Is technology a catalyst for change?
Technology is always changing and improving. Change is always improving technology. It forms a cycle.
Throughout all history inventions and technology improves nations and the world in general. New inventions are constantly being made. During the early nineteenth century historians say that it was a time of great changes and advances in history. This is predominately observed during World War I. There were many advances in weapon technology, new and creative ways to slaughter that were faster and more efficient than the prior ways.
These new ways and inventions changed war forever. Therefore technology is indeed a catalyst for change. World War I was fought between the Triple Alliance; Germany, Austria-Hungary, and Italy and the Triple Entente; France, Great Britain, and Russia. The war was fought between the years 1914 and 1918. Later in the war, when more countries joined each side, the Triple Alliance became recognized as the Central Powers and the Triple Entente became known as the Allied Powers. (Lacey, Notes on WWI) Russia later dropped out of the war with the signing of the Treaty of Brest-Litovsk to deal with their own civil war.
The main causes of World War I were imperialism, nationalism, militarism, and some countries having secret alliances with other countries. Also, countries making conniving plans and attempting to invade one another such as with the Schlieffen Plan with Germany, Belgium, and France. (Lacey, Notes on WWI) With the addition of the United States to the Allied Powers in 1917, the Allied Powers soon defeated the Central Powers. Shortly after the war Germany was forced to sign the Treaty of Versailles, which stated that Germany was the cause of the war and must take full blame including reparations, the destruction of their military, confiscation of their arms, and loosing part of their territory. (Lacey, Notes on WWI) In the beginning of World War I, both sides had new and improved weapons to fight with and use but they still used the old tactics of war to fight with.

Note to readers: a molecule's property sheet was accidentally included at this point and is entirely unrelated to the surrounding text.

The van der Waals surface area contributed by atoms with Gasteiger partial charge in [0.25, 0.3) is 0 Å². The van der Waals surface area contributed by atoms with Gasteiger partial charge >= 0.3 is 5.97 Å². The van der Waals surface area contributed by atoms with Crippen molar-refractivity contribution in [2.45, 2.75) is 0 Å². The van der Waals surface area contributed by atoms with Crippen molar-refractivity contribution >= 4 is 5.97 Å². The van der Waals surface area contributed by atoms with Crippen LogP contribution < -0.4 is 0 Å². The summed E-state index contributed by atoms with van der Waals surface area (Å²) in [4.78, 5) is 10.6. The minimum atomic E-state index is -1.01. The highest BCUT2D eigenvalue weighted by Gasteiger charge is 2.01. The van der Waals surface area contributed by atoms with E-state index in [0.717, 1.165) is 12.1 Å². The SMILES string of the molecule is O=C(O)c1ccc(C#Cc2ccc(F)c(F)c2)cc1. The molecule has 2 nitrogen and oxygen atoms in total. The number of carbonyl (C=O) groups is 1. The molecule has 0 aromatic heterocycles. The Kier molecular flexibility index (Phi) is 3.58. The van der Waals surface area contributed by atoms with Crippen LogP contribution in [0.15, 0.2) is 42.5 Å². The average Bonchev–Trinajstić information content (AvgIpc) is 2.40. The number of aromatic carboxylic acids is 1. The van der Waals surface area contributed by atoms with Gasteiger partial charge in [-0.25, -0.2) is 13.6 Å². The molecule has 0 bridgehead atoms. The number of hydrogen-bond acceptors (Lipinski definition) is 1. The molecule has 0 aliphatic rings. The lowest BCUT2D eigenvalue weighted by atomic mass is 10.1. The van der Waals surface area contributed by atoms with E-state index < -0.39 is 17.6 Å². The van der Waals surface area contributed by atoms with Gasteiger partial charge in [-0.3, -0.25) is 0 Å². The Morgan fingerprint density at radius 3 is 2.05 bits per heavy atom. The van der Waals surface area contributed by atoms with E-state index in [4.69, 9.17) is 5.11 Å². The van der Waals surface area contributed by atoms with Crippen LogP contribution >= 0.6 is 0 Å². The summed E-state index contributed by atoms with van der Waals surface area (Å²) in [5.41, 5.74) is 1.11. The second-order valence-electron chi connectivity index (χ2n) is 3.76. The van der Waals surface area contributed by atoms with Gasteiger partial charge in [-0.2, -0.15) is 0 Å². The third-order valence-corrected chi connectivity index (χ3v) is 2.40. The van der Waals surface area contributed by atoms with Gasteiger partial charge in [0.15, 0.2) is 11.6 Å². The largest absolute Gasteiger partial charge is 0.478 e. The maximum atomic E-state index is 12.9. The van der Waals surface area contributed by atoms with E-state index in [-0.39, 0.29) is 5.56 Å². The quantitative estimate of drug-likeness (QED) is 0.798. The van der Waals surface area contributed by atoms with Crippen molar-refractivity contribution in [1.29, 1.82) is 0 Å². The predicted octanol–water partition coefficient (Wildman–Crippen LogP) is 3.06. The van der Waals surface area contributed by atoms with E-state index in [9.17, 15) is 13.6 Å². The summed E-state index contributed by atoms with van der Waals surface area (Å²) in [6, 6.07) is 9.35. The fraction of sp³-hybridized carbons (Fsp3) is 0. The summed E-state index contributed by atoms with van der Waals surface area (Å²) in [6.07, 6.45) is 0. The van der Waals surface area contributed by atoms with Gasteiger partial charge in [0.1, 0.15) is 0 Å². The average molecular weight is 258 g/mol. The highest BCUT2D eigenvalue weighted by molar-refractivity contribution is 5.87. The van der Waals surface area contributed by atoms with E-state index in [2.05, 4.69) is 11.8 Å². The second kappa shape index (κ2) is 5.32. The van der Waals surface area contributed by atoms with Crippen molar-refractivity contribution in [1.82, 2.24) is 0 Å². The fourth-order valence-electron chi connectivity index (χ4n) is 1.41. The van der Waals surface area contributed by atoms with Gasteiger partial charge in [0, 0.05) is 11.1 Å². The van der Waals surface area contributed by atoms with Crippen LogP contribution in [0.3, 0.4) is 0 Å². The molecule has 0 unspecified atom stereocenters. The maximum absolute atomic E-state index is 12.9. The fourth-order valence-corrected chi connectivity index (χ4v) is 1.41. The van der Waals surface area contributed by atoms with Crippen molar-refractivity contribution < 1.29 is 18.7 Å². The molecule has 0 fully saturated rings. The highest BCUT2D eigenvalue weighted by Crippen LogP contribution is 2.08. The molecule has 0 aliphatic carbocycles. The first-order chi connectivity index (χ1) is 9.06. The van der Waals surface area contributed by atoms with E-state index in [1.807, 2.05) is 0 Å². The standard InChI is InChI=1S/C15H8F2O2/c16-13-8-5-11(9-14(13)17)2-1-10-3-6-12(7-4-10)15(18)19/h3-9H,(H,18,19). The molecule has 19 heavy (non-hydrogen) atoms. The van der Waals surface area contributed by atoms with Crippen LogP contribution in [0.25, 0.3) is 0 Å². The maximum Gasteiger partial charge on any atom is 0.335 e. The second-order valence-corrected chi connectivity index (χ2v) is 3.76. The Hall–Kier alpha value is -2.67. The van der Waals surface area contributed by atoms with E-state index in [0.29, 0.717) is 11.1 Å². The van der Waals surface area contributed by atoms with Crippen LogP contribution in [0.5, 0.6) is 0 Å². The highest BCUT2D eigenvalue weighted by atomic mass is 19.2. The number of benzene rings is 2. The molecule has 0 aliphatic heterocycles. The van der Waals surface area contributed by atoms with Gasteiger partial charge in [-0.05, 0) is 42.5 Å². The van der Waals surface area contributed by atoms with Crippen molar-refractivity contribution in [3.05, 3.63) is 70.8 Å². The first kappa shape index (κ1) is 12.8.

Many times they would use frontal attacks which wasn’t a logical tactic to use against the new weapons that had been invented. Many of the weapons were machine based. This advancement of machine based weapons lead to faster killing and more deaths. An example of such killing machines would be the machine gun, able to fire ten times more bullets, much more quickly, than a man with a rifle. (Lacey, World War I notes) Another advancement in technology was the use of rifling.
Before there was rifling a bullet would simply discharge out of the barrel of the gun and fly virtually anywhere it wanted to, the bullet would rarely fly straight, missing its target, therefore being inefficient. With the use of rifling the bullet would fly straight more times, so it had better chances of killing the target and it was more efficient in its shooting. Rifling a gun involved carving spiral groves all the way up the barrel. When the bullet was fired from the gun the bullet would travel along these groves which caused the bullet to fly straight. This advancement led to the death of many more soldiers with its efficiency. (Lacey, notes on World War I) During the war many new weapons and machines were created or invented that caused many men extreme pain, trauma, and death.